So, at this point I was curious, but still rather skeptical. For that sort of a project, those numbers weren’t unrealistic at all, and it is possible to make big deals like that…but as I said, I was still skeptical. So I walk up to Gene, and mention the fact that the company I’m with is working on commercial VTVL spacecraft, and that if we can work the bugs out of our project, that we’d probably be able to offer them a much better deal than Boeing could for a DC-X derivative. I know, rather cocky seeing as how we haven’t flown a thing yet (but we have had several succesful test firings on our first rocket engine…), but I figured it would be interesting to hear if they were even interested in more entrepreneurial contractors than he had been talking about so far.

Interestingly enough, he said that if they sealed this deal with India, that they were actually planning on funding through development reusable vehicles from several different companies. Basically, while the whole “fly-em-for-free, make-money-on-leasing-space” idea looked good in the near-term, they’d prefer at some point to be able to move to a situation where lower-cost delivery to orbit would allow them to not have to subsidize stuff that much anymore. If they could still lease space at $15-20/cubic-foot/day, they could make a lot more revenue if the initial payload was orbited on someone else’s vehicle. That was a potentially huge source of funding for companies. I don’t recall the exact numbers he was talking about at the time, but it was more than $100M/company. Even with the waste of going with a Shuttle Derived lifter for the station hardware, by subsidizing that lower cost launch development, they might actually be able to make the numbers connect sooner.

The other interesting tidbit he mentioned was that while at the conference, he got approached by a NASA scientist with contacts in the Chinese government. He suggested that while India was a far better candidate for selling the SPS power to (both from financial and from political standpoints), that by also talking with China, and particularly letting India know they were also talking with China, that they might have a better chance at getting at least one of them to go along. Kinda like the whole 6+ vs. Moka-Cola trick that D.D.Harriman used in Heinlein’s book The Man Who Sold the Moon.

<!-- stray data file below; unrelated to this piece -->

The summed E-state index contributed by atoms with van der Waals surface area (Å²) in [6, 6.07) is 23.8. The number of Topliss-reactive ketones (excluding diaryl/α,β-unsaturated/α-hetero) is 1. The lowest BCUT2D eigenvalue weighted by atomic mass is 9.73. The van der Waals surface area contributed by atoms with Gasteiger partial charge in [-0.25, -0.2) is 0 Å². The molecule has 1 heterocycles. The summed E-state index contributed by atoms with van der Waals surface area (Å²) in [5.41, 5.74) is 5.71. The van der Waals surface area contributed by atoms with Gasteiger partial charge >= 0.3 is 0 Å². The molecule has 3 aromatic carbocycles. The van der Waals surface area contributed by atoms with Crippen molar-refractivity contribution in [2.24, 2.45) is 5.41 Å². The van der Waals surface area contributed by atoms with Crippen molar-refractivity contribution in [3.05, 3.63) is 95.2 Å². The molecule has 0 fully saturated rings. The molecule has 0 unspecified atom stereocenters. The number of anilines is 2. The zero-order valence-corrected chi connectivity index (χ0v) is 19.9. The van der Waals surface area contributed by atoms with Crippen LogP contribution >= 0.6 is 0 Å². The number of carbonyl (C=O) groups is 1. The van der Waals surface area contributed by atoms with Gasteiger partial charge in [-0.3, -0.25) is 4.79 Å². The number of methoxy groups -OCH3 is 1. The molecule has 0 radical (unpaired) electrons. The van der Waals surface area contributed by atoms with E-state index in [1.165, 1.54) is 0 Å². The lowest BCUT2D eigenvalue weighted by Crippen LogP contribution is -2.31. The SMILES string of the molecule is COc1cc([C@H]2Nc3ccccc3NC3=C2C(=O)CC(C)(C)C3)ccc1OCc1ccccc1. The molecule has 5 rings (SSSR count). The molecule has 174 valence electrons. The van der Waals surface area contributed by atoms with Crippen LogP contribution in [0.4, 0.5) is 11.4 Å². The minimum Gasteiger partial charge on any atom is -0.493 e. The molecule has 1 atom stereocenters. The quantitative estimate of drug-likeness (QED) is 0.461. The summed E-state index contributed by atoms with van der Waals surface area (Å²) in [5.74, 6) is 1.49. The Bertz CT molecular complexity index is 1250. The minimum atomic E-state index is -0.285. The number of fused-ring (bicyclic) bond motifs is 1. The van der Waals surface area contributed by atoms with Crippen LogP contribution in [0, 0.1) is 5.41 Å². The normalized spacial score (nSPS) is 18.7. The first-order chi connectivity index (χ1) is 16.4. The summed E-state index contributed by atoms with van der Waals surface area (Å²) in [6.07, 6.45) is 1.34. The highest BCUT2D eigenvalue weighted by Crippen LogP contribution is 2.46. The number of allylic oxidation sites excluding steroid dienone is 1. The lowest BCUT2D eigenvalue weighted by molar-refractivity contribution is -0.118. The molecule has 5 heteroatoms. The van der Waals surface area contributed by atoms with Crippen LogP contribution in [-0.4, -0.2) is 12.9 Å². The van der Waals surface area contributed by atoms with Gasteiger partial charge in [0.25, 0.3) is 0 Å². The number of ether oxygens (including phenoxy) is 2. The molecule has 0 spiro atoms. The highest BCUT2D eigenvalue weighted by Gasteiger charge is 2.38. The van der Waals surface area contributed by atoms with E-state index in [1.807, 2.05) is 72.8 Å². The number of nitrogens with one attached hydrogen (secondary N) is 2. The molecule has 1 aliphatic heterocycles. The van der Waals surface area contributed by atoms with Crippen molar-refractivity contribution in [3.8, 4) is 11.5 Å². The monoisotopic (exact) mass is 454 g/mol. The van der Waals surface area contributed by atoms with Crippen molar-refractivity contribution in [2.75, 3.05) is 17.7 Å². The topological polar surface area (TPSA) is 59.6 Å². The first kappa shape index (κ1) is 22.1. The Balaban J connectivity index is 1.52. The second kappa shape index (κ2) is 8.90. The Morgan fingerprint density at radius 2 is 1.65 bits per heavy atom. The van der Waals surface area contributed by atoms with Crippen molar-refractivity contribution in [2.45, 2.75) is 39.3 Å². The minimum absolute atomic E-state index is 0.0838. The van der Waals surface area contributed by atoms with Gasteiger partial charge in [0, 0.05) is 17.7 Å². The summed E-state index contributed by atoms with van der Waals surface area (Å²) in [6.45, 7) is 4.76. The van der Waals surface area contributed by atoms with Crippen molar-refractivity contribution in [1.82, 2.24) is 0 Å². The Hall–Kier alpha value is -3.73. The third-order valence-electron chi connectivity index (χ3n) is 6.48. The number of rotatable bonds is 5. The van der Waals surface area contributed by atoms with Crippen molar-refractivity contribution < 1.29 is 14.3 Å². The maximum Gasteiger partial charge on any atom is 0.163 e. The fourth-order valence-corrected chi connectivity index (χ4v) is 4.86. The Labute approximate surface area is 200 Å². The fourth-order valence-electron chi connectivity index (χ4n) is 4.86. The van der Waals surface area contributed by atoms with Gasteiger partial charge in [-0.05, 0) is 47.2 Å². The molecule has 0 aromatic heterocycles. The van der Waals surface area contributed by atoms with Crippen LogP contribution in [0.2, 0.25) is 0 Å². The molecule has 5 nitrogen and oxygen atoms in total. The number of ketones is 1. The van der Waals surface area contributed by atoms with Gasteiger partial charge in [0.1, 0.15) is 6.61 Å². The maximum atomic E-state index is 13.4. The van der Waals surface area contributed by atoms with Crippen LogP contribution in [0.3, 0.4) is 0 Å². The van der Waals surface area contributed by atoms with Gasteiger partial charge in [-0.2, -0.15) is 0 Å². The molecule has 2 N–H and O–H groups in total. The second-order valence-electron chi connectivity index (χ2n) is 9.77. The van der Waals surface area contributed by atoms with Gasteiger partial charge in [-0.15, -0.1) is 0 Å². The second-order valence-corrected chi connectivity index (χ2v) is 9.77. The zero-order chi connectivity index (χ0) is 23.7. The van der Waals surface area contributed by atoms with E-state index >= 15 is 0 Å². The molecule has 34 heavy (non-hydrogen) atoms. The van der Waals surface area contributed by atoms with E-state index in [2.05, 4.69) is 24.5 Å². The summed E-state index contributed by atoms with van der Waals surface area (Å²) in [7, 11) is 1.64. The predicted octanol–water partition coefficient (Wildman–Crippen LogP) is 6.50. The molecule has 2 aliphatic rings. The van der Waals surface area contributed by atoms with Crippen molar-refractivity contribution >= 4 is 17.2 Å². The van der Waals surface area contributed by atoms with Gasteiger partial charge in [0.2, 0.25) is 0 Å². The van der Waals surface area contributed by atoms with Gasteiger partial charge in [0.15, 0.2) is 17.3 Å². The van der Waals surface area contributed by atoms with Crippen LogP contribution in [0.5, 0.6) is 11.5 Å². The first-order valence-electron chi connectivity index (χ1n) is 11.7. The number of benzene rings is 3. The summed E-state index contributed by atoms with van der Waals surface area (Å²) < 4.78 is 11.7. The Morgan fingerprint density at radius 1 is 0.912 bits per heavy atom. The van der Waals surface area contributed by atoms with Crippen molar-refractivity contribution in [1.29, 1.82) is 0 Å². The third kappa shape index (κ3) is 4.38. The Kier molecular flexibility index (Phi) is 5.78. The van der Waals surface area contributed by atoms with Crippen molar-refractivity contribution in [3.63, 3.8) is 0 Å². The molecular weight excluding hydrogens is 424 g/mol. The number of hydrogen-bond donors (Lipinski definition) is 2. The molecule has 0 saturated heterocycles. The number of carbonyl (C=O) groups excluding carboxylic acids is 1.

I was hoping to leak that news about them talking with China right around the time it was happening, in the hopes that with some luck it could get wider press notice, and hopefully make SIG’s sell a bit easier. But since I wasn’t able to, and since we haven’t really heard anything new from them about the progress of the deal, I’m wondering how much of a chance it really has. It still is possible, these deals can take a while to put together. But with oil prices going back down, the impetus for funding such a project also goes down with it.

Where to Go From Here?
Back when I was at BYU one of my favorite classes was an MBA elective titled “Entrepreneurial Perspectives”. This course was team-taught by a BYU MBA professor and a local enterpreneur: Larry H. Miller. For those of you not familiar with him, Larry owns a small sports team or two out there in Utah, as well as a couple of car dealerships and other odds and ends. Most of the class consisted of Larry and other entrepreneurs (like the CEO of Franklin-Covey) telling their life stories, talking about the various deals they made, things they learned, the personal and family impacts of entrepreneurship, words of wisdom, stuff like that. Basically, it was a semester long core-dump of far more sound business wisdom than a 22-year old brain could handle at that point. If I get the chance to dig out my notes, there was a lot of really important lessons learned, but for now, one of the overarching themes I noticed from Larry’s experience was that a lot of business revolves around deal-making. I’m not talking so much about individual sales, though those are quite important, but higher level deal-making and project financing.